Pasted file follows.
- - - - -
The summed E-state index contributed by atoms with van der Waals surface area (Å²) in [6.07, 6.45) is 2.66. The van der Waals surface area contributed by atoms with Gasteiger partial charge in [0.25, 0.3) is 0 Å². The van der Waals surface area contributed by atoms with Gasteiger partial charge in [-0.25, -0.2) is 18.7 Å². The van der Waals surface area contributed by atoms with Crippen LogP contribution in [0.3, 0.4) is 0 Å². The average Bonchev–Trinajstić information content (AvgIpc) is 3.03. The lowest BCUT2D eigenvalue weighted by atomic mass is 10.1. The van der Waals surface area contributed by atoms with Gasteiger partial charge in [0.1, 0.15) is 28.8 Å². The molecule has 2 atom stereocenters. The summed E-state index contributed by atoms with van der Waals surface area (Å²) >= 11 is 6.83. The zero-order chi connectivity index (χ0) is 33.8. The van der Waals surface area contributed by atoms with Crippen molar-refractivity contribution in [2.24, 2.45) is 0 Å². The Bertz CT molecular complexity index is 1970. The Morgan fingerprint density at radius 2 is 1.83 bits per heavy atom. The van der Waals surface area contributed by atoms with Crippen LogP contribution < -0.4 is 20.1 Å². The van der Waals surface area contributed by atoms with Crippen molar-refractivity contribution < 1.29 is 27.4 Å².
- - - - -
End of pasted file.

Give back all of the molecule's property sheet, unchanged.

The summed E-state index contributed by atoms with van der Waals surface area (Å²) in [6.07, 6.45) is 2.66. The van der Waals surface area contributed by atoms with Gasteiger partial charge in [0.25, 0.3) is 0 Å². The van der Waals surface area contributed by atoms with Gasteiger partial charge in [-0.25, -0.2) is 18.7 Å². The van der Waals surface area contributed by atoms with Crippen LogP contribution in [0.3, 0.4) is 0 Å². The average Bonchev–Trinajstić information content (AvgIpc) is 3.03. The lowest BCUT2D eigenvalue weighted by atomic mass is 10.1. The van der Waals surface area contributed by atoms with Gasteiger partial charge in [0.1, 0.15) is 28.8 Å². The molecule has 2 atom stereocenters. The summed E-state index contributed by atoms with van der Waals surface area (Å²) >= 11 is 6.83. The zero-order chi connectivity index (χ0) is 33.8. The van der Waals surface area contributed by atoms with Crippen molar-refractivity contribution in [2.24, 2.45) is 0 Å². The Bertz CT molecular complexity index is 1970. The Morgan fingerprint density at radius 2 is 1.83 bits per heavy atom. The van der Waals surface area contributed by atoms with Crippen LogP contribution < -0.4 is 20.1 Å². The van der Waals surface area contributed by atoms with Crippen molar-refractivity contribution < 1.29 is 27.4 Å².